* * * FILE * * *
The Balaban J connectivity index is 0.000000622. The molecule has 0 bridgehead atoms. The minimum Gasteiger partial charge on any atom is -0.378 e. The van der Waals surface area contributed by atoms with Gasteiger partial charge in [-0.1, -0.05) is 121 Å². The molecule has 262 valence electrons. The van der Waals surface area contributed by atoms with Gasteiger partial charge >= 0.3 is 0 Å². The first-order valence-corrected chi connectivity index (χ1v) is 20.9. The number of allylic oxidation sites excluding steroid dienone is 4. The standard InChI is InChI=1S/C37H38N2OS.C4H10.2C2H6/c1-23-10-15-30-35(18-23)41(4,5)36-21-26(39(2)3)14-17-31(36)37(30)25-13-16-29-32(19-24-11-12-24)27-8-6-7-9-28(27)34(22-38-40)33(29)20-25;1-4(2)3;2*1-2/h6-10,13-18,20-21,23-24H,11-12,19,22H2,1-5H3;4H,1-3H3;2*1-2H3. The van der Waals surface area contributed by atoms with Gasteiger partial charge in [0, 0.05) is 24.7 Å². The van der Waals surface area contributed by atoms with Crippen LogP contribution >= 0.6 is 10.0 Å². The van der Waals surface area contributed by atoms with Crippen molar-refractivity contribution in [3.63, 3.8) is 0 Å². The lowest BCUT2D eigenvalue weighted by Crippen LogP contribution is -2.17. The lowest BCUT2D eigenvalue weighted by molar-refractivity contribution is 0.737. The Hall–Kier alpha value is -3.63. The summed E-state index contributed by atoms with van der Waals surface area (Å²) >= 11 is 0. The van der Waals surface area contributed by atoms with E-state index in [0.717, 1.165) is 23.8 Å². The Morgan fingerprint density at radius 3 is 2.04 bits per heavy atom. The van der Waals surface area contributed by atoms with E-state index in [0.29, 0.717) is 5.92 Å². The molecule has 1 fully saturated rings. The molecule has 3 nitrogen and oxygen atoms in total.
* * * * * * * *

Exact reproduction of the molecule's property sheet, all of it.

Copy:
The Balaban J connectivity index is 0.000000622. The molecule has 0 bridgehead atoms. The minimum Gasteiger partial charge on any atom is -0.378 e. The van der Waals surface area contributed by atoms with Gasteiger partial charge in [-0.1, -0.05) is 121 Å². The molecule has 262 valence electrons. The van der Waals surface area contributed by atoms with Gasteiger partial charge >= 0.3 is 0 Å². The first-order valence-corrected chi connectivity index (χ1v) is 20.9. The number of allylic oxidation sites excluding steroid dienone is 4. The standard InChI is InChI=1S/C37H38N2OS.C4H10.2C2H6/c1-23-10-15-30-35(18-23)41(4,5)36-21-26(39(2)3)14-17-31(36)37(30)25-13-16-29-32(19-24-11-12-24)27-8-6-7-9-28(27)34(22-38-40)33(29)20-25;1-4(2)3;2*1-2/h6-10,13-18,20-21,23-24H,11-12,19,22H2,1-5H3;4H,1-3H3;2*1-2H3. The van der Waals surface area contributed by atoms with Gasteiger partial charge in [0, 0.05) is 24.7 Å². The van der Waals surface area contributed by atoms with Crippen LogP contribution >= 0.6 is 10.0 Å². The van der Waals surface area contributed by atoms with Crippen molar-refractivity contribution in [3.63, 3.8) is 0 Å². The lowest BCUT2D eigenvalue weighted by Crippen LogP contribution is -2.17. The lowest BCUT2D eigenvalue weighted by molar-refractivity contribution is 0.737. The Hall–Kier alpha value is -3.63. The summed E-state index contributed by atoms with van der Waals surface area (Å²) >= 11 is 0. The van der Waals surface area contributed by atoms with E-state index in [0.717, 1.165) is 23.8 Å². The Morgan fingerprint density at radius 3 is 2.04 bits per heavy atom. The van der Waals surface area contributed by atoms with E-state index in [0.29, 0.717) is 5.92 Å². The molecule has 1 fully saturated rings. The molecule has 3 nitrogen and oxygen atoms in total.